The days of purely digital court procedures for the family law process are coming to a close.
On April 19th, at the presiding judge's discretion, family lawyers will be expected to meet face-to-face for case conferences, motions, settlement conferences and trials.
If settlement isn't required, cases will be conducted online, or through a hybrid approach where some of the meetings are face-to-face and the others remain digital.
The electronic filing system CaseLines will remain in use for admin hearings such as first appearances or other procedure-based processes.
For the past century, it's been expected that members of society ought to walk into court if they are to settle a serious dispute--it's been a tradition since the dawning days of all civilizations--at least, not those so afflicted with digitization that we see today.
While it might be comfy to settle legal issues online, the visceral ornate decorum of a courtroom is likely to resolve disputes faster. According to popular sentiment among jurists presiding over the Superior Court of Justice, these are the guidelines.
Those who have a contrary opinion would point to the one obvious advantage of digital court proceedings: it's too slow to rely on physical in-person meetings compared to the ease at which people can log in online and have webcam sessions. Another issue is the expense, especially for rural people or those who are far away from a courtroom.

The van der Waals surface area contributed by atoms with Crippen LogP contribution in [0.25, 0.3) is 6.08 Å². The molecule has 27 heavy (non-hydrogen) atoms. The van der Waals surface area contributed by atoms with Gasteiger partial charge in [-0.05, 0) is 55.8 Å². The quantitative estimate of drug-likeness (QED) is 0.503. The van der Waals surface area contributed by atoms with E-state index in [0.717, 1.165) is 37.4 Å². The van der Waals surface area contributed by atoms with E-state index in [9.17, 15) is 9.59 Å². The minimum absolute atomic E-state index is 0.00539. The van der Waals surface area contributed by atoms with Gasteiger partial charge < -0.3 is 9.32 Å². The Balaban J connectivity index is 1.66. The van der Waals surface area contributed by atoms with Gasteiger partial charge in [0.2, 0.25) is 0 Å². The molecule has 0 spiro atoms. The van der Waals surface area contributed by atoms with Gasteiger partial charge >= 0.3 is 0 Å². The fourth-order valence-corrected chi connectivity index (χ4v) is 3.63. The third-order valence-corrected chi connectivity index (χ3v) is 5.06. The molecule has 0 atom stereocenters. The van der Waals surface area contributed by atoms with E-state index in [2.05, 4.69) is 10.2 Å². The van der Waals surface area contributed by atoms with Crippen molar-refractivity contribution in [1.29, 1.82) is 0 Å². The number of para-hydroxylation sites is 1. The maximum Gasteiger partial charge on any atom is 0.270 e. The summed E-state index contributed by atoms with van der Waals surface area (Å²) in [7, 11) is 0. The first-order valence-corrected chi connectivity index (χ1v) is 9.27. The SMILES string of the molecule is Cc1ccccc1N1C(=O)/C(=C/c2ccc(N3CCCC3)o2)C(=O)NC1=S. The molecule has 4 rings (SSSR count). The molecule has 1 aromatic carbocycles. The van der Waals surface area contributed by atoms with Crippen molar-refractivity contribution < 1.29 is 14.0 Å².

The return to in-court proceedings has a lot of opponents who point to obvious procedural inefficiencies. The time it takes to actually arrive at a court room and arrange everything so it happens in person, as opposed to online, is measurably weighed in favour of doing things online. But that very onerous nature of showing up in person could also be a deterrent from actually using the court to resolve conflict as opposed to settlement.
Despite the advantages of divorce-by-zoom, it appears that for now, the court has decided that actual interaction in person is more important than the advantages of internet divorce.